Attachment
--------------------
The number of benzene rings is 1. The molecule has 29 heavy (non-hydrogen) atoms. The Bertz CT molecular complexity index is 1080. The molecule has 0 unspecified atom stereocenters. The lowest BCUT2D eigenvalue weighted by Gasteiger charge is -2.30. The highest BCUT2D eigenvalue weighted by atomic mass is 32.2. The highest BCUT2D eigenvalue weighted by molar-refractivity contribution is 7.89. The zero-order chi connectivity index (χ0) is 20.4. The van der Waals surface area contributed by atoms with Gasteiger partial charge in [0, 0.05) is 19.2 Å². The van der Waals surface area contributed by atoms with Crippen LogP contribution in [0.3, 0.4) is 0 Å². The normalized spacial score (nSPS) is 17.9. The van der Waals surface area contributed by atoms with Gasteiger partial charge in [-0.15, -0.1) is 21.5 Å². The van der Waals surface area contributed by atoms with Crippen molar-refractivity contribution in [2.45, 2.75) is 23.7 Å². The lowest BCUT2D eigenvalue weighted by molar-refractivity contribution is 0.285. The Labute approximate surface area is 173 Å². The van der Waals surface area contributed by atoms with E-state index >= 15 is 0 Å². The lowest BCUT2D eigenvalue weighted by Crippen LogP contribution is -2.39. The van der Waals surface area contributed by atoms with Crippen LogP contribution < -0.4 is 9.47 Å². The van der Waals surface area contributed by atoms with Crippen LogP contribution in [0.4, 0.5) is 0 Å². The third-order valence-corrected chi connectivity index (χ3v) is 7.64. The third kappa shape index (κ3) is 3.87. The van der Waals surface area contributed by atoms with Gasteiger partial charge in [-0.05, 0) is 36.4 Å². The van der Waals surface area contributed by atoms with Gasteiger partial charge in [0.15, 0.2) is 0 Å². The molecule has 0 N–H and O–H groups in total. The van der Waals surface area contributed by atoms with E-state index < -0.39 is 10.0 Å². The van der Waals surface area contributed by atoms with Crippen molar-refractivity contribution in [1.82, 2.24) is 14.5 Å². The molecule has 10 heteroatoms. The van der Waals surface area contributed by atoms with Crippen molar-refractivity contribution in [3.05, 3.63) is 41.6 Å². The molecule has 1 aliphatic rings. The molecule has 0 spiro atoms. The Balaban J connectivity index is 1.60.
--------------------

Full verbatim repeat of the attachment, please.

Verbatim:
The number of benzene rings is 1. The molecule has 29 heavy (non-hydrogen) atoms. The Bertz CT molecular complexity index is 1080. The molecule has 0 unspecified atom stereocenters. The lowest BCUT2D eigenvalue weighted by Gasteiger charge is -2.30. The highest BCUT2D eigenvalue weighted by atomic mass is 32.2. The highest BCUT2D eigenvalue weighted by molar-refractivity contribution is 7.89. The zero-order chi connectivity index (χ0) is 20.4. The van der Waals surface area contributed by atoms with Gasteiger partial charge in [0, 0.05) is 19.2 Å². The van der Waals surface area contributed by atoms with Crippen LogP contribution in [0.3, 0.4) is 0 Å². The normalized spacial score (nSPS) is 17.9. The van der Waals surface area contributed by atoms with Gasteiger partial charge in [-0.15, -0.1) is 21.5 Å². The van der Waals surface area contributed by atoms with Crippen molar-refractivity contribution in [2.45, 2.75) is 23.7 Å². The lowest BCUT2D eigenvalue weighted by molar-refractivity contribution is 0.285. The Labute approximate surface area is 173 Å². The van der Waals surface area contributed by atoms with E-state index >= 15 is 0 Å². The lowest BCUT2D eigenvalue weighted by Crippen LogP contribution is -2.39. The van der Waals surface area contributed by atoms with Crippen LogP contribution < -0.4 is 9.47 Å². The van der Waals surface area contributed by atoms with Crippen LogP contribution in [0.4, 0.5) is 0 Å². The third-order valence-corrected chi connectivity index (χ3v) is 7.64. The third kappa shape index (κ3) is 3.87. The van der Waals surface area contributed by atoms with Gasteiger partial charge in [-0.05, 0) is 36.4 Å². The van der Waals surface area contributed by atoms with Gasteiger partial charge in [0.15, 0.2) is 0 Å². The molecule has 0 N–H and O–H groups in total. The van der Waals surface area contributed by atoms with E-state index < -0.39 is 10.0 Å². The van der Waals surface area contributed by atoms with Crippen molar-refractivity contribution in [1.82, 2.24) is 14.5 Å². The molecule has 10 heteroatoms. The van der Waals surface area contributed by atoms with Crippen molar-refractivity contribution in [3.05, 3.63) is 41.6 Å². The molecule has 1 aliphatic rings. The molecule has 0 spiro atoms. The Balaban J connectivity index is 1.60.